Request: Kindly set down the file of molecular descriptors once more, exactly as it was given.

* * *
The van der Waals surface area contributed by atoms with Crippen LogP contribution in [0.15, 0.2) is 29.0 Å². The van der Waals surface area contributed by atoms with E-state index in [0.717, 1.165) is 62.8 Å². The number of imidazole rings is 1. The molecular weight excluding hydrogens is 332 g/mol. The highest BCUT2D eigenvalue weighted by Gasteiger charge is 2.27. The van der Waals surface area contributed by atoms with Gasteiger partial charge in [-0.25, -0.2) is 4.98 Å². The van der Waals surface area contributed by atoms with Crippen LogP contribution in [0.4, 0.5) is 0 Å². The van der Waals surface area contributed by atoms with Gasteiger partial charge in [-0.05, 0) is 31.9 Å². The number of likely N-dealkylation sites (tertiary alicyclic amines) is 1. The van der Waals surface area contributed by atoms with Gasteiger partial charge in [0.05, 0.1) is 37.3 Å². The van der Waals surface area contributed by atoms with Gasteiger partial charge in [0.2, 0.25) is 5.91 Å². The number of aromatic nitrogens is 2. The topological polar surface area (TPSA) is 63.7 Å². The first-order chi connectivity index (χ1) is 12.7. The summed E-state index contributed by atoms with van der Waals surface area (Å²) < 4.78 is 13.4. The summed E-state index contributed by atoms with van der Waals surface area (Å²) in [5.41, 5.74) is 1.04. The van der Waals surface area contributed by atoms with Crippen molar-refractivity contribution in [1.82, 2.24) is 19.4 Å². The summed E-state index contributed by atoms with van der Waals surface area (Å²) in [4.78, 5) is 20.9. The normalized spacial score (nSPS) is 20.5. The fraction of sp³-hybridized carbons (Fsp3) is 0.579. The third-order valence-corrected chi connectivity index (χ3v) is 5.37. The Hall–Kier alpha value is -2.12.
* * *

The van der Waals surface area contributed by atoms with Crippen LogP contribution in [0.15, 0.2) is 29.0 Å². The van der Waals surface area contributed by atoms with E-state index in [0.717, 1.165) is 62.8 Å². The number of imidazole rings is 1. The molecular weight excluding hydrogens is 332 g/mol. The highest BCUT2D eigenvalue weighted by Gasteiger charge is 2.27. The van der Waals surface area contributed by atoms with Gasteiger partial charge in [-0.25, -0.2) is 4.98 Å². The van der Waals surface area contributed by atoms with Crippen LogP contribution in [0.4, 0.5) is 0 Å². The van der Waals surface area contributed by atoms with Gasteiger partial charge in [-0.05, 0) is 31.9 Å². The number of likely N-dealkylation sites (tertiary alicyclic amines) is 1. The van der Waals surface area contributed by atoms with Gasteiger partial charge in [0.05, 0.1) is 37.3 Å². The van der Waals surface area contributed by atoms with Gasteiger partial charge in [0.2, 0.25) is 5.91 Å². The number of aromatic nitrogens is 2. The topological polar surface area (TPSA) is 63.7 Å². The first-order chi connectivity index (χ1) is 12.7. The summed E-state index contributed by atoms with van der Waals surface area (Å²) < 4.78 is 13.4. The summed E-state index contributed by atoms with van der Waals surface area (Å²) in [5.41, 5.74) is 1.04. The van der Waals surface area contributed by atoms with Crippen molar-refractivity contribution in [1.82, 2.24) is 19.4 Å². The summed E-state index contributed by atoms with van der Waals surface area (Å²) in [4.78, 5) is 20.9. The normalized spacial score (nSPS) is 20.5. The fraction of sp³-hybridized carbons (Fsp3) is 0.579. The third-order valence-corrected chi connectivity index (χ3v) is 5.37. The Hall–Kier alpha value is -2.12.